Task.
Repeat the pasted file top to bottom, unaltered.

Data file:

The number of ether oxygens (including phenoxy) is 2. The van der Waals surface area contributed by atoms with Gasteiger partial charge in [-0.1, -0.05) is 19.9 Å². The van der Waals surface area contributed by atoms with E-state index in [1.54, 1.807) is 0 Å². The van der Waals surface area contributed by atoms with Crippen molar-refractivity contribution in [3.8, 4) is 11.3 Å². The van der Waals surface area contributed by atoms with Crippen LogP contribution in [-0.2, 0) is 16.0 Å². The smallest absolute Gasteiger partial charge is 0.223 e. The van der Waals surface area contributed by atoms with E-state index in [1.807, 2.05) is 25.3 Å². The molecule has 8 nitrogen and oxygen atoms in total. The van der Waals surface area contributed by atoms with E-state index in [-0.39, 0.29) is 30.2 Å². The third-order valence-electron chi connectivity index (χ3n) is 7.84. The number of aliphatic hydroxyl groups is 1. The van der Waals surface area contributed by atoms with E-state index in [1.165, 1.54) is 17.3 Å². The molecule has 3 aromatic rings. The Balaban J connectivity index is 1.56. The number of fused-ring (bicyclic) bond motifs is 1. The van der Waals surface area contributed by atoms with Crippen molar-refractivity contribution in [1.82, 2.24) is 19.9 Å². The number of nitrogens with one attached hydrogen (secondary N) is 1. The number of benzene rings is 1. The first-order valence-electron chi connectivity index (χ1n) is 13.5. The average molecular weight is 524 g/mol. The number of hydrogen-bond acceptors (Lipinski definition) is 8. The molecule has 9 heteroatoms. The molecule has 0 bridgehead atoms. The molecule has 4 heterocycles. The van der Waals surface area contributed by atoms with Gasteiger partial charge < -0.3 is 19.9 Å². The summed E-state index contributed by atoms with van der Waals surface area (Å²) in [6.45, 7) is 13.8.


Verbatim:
The number of ether oxygens (including phenoxy) is 2. The van der Waals surface area contributed by atoms with Gasteiger partial charge in [-0.1, -0.05) is 19.9 Å². The van der Waals surface area contributed by atoms with E-state index in [1.54, 1.807) is 0 Å². The van der Waals surface area contributed by atoms with Crippen molar-refractivity contribution in [3.8, 4) is 11.3 Å². The van der Waals surface area contributed by atoms with Crippen LogP contribution in [-0.2, 0) is 16.0 Å². The smallest absolute Gasteiger partial charge is 0.223 e. The van der Waals surface area contributed by atoms with E-state index in [1.807, 2.05) is 25.3 Å². The molecule has 8 nitrogen and oxygen atoms in total. The van der Waals surface area contributed by atoms with E-state index in [-0.39, 0.29) is 30.2 Å². The third-order valence-electron chi connectivity index (χ3n) is 7.84. The number of aliphatic hydroxyl groups is 1. The van der Waals surface area contributed by atoms with E-state index in [1.165, 1.54) is 17.3 Å². The molecule has 3 aromatic rings. The Balaban J connectivity index is 1.56. The number of fused-ring (bicyclic) bond motifs is 1. The van der Waals surface area contributed by atoms with Crippen molar-refractivity contribution in [1.82, 2.24) is 19.9 Å². The number of nitrogens with one attached hydrogen (secondary N) is 1. The number of benzene rings is 1. The first-order valence-electron chi connectivity index (χ1n) is 13.5. The average molecular weight is 524 g/mol. The number of hydrogen-bond acceptors (Lipinski definition) is 8. The molecule has 9 heteroatoms. The molecule has 0 bridgehead atoms. The molecule has 4 heterocycles. The van der Waals surface area contributed by atoms with Gasteiger partial charge < -0.3 is 19.9 Å². The summed E-state index contributed by atoms with van der Waals surface area (Å²) in [6.45, 7) is 13.8.